Is Trump’s Trade War with China for Real?

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By Dave Lindorff

[. . .] High wages in the US relative to China (and the rest of the developing world) have long meant that US manufacturing industries have had to massively boost productivity or shift into producing high-value-added products such as advanced high-end automobiles, aircraft or hydropower turbines — either that or move production abroad to low-wage countries.

Nations such as Germany, Sweden and Finland chose the high-value-added option, but most big manufacturers in the US, such as Westinghouse, GE and Apple, instead chose the offshore manufacturing route — an option which has only worsened the US trade balance while causing devastating high-wage job losses domestically.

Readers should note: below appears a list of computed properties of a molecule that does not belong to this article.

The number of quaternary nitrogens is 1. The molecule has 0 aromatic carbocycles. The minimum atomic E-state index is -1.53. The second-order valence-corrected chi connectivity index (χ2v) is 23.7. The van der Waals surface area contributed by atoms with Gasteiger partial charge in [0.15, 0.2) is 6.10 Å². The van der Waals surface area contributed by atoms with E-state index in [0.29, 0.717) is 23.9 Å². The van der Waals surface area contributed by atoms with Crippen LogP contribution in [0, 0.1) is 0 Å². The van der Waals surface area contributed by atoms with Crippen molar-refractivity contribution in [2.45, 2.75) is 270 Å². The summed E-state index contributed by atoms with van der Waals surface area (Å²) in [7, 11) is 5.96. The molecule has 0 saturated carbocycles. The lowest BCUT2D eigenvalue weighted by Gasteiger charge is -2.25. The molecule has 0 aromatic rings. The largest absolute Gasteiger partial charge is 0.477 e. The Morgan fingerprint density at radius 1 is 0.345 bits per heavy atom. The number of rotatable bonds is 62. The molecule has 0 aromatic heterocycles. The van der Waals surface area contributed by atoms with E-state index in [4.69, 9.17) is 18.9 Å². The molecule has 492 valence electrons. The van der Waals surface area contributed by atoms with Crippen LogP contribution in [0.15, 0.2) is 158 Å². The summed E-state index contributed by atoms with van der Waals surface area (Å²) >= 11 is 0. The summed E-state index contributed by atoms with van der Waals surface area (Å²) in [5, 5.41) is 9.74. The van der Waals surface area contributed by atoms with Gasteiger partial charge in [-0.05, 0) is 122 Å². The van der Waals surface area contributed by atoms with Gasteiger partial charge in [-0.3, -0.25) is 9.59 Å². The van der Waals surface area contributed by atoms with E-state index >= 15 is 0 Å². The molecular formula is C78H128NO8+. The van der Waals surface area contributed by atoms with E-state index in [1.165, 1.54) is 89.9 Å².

As this shift occurred, US politicians and the “think tanks” of economists, who provide them with their ideological backing, have always argued that America would simply shift to having a knowledge-based economy. The problem is that it turns out — surprise, surprise — Asian, South Asian, African and South American workers are just as capable as, or perhaps more capable than American workers at becoming tech savvy. In fact, US technology companies such as Intel, Apple, Microsoft and others have been turning to those “backward” regions to hire the educated workers they need to do their R&D because they can’t find enough local talent graduating from US colleges. [. . .]

What this means is that despite the bombastic rhetoric from Trump on the campaign trail, and even as president, about China’s being an unfair player on international trade, the US is in no position to do much about it. [. . .]

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